Development of Effective Accelerated Bridge Construction (ABC) Methods for Bridge Abutment Design and Construction

Project Details









California Department of Transportation

Principal Investigator
Sri Sritharan

Faculty Affiliate

About the research

Given their advantages over conventional construction techniques, Accelerated Bridge Construction (ABC) methods have been increasingly used not only for the rehabilitation/replacement of existing structures but also for the construction of new structures. Such methods can greatly reduce on-site construction time, improve safety of the traveling public and workers, improve bridge components quality, and enhance durability and longevity of the overall bridge structure. As a result, several Departments of Transportation (DOTs) have successfully developed and implemented ABC procedures for superstructures and to some extent for substructure systems when rehabilitating or replacing structurally deficient or functionally obsolete bridges.

Attempts at implementing ABC techniques for abutments in past projects by the California DOT (Caltrans) have been challenging. In a typical ABC methodology, the abutment is cast in pieces at a precast yard, transported to the project site and assembled using adequately detailed connections that generally require cast-in-place concrete closure pour. Limits imposed on individual precast pieces by the size and weight restrictions of the transportation routes and lifting equipment commonly available at project sites result in the need for several precast pieces and associated connections to achieve standard abutment sizes used in California. As a result, longer on-site construction time is required to connect the pieces, which negates some of the benefits associated with precast construction.

Moreover, the development of ABC for substructure systems, especially abutments, requires careful consideration of seismic performance and Soil-Foundation-Structure interaction (SFSI). In the current design philosophy, the abutment shear keys and backwall are frequently used seat-type abutments are sacrificial elements and part of the bridge energy dissipation system. They are designed to provide longitudinal and transverse resistance under service loads and small to moderate earthquakes, but fail under design level seismic events in order to limit the forces experienced by the abutment and its foundation elements. It is therefore important that the ABC methodology be developed to meet this design criterion and that the expected performance be verified through a comprehensive experimental testing.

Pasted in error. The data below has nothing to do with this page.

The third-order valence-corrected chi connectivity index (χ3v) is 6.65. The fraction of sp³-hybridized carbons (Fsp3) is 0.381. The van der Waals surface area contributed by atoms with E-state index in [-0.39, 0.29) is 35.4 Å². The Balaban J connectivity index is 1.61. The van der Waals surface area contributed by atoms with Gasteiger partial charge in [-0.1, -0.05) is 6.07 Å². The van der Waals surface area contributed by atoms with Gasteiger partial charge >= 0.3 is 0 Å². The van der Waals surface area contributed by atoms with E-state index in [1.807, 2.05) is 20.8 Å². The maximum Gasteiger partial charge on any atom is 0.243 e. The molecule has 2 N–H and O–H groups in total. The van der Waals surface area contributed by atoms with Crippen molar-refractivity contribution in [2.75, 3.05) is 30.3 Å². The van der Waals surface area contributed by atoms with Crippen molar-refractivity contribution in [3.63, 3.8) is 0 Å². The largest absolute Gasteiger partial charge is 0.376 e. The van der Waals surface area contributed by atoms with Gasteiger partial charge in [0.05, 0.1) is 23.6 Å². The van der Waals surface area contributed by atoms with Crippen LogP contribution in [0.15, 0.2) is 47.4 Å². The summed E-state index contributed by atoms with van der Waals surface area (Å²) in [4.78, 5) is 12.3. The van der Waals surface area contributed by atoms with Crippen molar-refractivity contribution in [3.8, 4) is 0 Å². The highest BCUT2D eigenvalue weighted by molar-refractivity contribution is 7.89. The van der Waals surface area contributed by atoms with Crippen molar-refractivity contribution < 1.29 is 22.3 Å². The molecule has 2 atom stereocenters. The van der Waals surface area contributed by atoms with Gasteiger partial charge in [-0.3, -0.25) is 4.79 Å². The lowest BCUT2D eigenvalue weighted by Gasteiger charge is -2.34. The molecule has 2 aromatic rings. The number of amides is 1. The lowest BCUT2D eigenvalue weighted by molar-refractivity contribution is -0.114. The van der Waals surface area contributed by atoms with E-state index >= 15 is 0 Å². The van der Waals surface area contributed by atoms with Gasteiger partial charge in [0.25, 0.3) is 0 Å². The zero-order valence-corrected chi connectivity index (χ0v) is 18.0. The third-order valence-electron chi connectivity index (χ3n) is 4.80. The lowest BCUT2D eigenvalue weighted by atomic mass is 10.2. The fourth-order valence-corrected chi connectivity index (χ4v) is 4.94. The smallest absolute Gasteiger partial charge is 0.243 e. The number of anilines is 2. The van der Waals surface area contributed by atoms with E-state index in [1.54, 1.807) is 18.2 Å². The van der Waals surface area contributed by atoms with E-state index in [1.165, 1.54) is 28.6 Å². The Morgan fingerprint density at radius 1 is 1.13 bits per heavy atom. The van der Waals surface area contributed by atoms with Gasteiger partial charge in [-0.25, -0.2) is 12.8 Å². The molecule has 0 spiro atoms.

To overcome the aforementioned challenges, this research aims to develop an improved ABC technique for abutments that will utilize hollow core prefabricated elements, which can be filled with concrete on-site to complete the system. The use of more efficient materials such as high strength concrete (HSC), ultra high-performance concrete (UHPC), and fiber reinforced polymer (FRP) will be investigated to increase the size of individual elements while minimizing their weights in order to facilitate transportation and assembly of the abutment system. In addition, any delays associated with curing of onsite concrete or grout will be minimized by using rapid set materials and/or temporary hardware that can be mounted to the prefabricated elements. The PI of the project has significant expertise in developing ABC techniques to successfully achieve the goal of the research.

The main objectives of this research include:

  • Developing a cost-effective and lightweight prefabricated bridge abutment modular system that consists of light weight prefabricated hollow elements (shells) made from HSC, UHPC, and/or FRP that are infilled with concrete to form a complete abutment
  • Developing simple and reliable details for the shell-to-footing, shell-to-pile, and shell-to-wingwall connections that minimize on-site working days, construction challenges and delays, and ensure adequate seismic performance of the overall system
  • Developing analysis techniques that can quantify the expected performance of the abutment system with consideration of the developed connection details
  • Verifying the performance of the system and its connections under service and seismic loading through scaled testing in real world conditions that will account for soil-abutment-pile interaction effects
  • Developing construction techniques for quickly constructing abutments using the new concrete-filled shell system